If you’re heading off to college this fall, but didn’t get all the financial aid dollars you were hoping for, 2008 may be your lucky year.

And you have the weakened economy to thank for it.

Amid the credit crisis and lingering uncertainty over the nation’s employment and housing markets, a record number of students this year applied to multiple schools, sending deposits in to lower-cost “safety” schools while they waited to find out what kind of loans, scholarships and grants their top-choice schools could cobble together.

As a result, the size of this year’s “summer melt,” a term used to describe students who send their deposits in to one school but select another one late in the game, is unusually large.

That creates headaches for admissions officers who need to budget for the size of their incoming freshman classes and decide how deep into their wait list they should dig.

It may also, however, create opportunity for some students to get more financial aid.

Summer melt
You have nothing to lose by asking for more financial aid, so take advantage of the summer melt.
Strategies for getting more aid
  1. Money talks
  2. Get your share
  3. Ask for a judgment review
  4. New recruits have advantage

Money talks

“To fill their seats and bring in those qualified students, private colleges and universities, in particular, are more willing to sweeten the pot a little this year,” says Chuck Moore, a college consultant in Louisville, Ky., who teaches a program on college affordability to high school guidance counselors.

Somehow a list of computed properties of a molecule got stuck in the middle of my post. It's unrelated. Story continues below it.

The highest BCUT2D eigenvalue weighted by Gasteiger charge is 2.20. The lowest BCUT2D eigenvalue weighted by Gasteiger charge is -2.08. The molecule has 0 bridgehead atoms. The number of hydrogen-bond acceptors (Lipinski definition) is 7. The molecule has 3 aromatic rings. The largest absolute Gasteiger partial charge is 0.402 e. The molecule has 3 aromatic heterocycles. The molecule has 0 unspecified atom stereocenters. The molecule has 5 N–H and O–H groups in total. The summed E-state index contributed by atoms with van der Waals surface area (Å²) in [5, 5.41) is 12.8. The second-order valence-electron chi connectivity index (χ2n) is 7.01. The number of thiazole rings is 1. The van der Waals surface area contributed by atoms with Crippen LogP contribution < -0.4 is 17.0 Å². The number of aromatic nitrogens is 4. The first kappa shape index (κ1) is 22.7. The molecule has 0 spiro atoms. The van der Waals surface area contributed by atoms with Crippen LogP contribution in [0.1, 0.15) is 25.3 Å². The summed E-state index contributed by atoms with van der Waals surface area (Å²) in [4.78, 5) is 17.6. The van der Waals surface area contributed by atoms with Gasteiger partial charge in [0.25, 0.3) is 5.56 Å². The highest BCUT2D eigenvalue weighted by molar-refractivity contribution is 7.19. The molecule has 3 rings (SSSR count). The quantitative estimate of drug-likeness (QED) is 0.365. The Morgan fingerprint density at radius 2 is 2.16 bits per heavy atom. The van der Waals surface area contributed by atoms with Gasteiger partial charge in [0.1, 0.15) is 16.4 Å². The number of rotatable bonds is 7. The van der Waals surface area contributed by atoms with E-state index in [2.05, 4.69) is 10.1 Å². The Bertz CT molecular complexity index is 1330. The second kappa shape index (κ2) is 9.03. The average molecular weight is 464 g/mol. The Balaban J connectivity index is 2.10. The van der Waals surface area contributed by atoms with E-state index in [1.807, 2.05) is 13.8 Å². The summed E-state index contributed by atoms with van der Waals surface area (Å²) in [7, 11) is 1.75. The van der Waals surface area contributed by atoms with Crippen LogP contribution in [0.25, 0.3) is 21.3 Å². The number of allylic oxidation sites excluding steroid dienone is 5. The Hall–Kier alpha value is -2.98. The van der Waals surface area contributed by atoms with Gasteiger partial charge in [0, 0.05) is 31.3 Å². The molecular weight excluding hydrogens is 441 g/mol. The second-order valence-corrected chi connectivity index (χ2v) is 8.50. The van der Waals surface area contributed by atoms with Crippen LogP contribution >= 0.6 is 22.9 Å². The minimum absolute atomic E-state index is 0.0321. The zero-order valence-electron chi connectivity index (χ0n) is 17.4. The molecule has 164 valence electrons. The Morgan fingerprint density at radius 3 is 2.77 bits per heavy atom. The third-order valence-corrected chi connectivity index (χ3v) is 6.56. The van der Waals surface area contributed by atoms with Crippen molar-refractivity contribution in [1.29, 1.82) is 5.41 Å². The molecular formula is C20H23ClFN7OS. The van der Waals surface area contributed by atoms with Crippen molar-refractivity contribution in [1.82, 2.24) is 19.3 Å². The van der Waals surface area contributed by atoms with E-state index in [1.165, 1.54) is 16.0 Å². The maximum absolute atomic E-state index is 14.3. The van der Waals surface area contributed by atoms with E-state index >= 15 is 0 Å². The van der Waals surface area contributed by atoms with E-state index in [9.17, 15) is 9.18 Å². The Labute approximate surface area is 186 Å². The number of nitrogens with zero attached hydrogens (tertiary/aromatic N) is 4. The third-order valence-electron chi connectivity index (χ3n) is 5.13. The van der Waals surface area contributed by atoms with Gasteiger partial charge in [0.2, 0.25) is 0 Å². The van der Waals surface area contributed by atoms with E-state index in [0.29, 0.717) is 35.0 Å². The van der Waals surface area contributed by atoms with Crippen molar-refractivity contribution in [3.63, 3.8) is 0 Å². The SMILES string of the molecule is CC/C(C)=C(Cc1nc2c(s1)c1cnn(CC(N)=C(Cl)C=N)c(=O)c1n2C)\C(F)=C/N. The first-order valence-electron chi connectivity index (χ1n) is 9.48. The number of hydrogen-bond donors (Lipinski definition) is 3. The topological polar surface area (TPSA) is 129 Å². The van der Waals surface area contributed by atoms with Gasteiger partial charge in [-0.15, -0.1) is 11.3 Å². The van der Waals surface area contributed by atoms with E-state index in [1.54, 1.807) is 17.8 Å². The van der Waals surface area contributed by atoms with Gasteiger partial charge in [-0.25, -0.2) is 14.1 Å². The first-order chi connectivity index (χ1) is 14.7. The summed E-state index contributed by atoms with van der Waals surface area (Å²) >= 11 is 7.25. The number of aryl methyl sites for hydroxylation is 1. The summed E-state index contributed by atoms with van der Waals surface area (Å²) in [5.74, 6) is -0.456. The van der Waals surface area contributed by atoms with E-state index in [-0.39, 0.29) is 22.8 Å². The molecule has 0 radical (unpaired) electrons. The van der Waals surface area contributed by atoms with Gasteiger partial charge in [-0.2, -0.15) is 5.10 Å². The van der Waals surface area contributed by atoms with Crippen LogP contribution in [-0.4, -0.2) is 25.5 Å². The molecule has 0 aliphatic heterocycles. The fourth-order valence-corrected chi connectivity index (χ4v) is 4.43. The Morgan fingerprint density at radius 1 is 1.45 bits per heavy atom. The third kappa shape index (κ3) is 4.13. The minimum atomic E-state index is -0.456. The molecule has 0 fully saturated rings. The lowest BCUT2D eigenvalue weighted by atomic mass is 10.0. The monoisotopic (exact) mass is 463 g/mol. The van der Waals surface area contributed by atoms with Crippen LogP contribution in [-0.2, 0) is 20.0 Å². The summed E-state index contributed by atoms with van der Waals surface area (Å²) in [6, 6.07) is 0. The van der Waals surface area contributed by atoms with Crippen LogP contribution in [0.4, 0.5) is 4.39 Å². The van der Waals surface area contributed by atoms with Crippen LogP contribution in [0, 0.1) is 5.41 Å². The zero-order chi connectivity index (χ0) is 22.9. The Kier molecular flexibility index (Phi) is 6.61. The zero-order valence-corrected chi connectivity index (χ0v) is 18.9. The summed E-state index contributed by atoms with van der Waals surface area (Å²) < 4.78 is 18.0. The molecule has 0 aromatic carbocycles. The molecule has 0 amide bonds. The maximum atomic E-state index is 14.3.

“I’ve seen two or three cases this year where students ended up getting a better offer because they notified their school that they were admitted off a wait list from a better university,” he says. “The (lower tier) school then notified them that they had ‘found more money’ in their budget for financial aid.”

Another university this year with which Moore works closely fell far short of its enrollment goal.

“They called to tell me that if I knew any qualified students who wanted to attend they would give them an automatic $10,000 to $12,000 scholarship,” he says. “I’ve been doing this for 26 years, and though colleges will always deny that they do this, it happens all the time.”

Get your share

According to Moore, students who are starting college this year and have need of additional aid should contact their financial aid officer and make their case for more money.

If you have other offers from competitive schools, be sure to let them know.

“You’re never going to get a lesser offer by asking for additional money,” says Moore. “Just ask. If you are a good academic student, and they know you have a better offer from a university they compete with, they may come up with more money.”

David Hawkins, director of public policy and research for the National Association for College Admission Counseling in Alexandria, Va., agrees.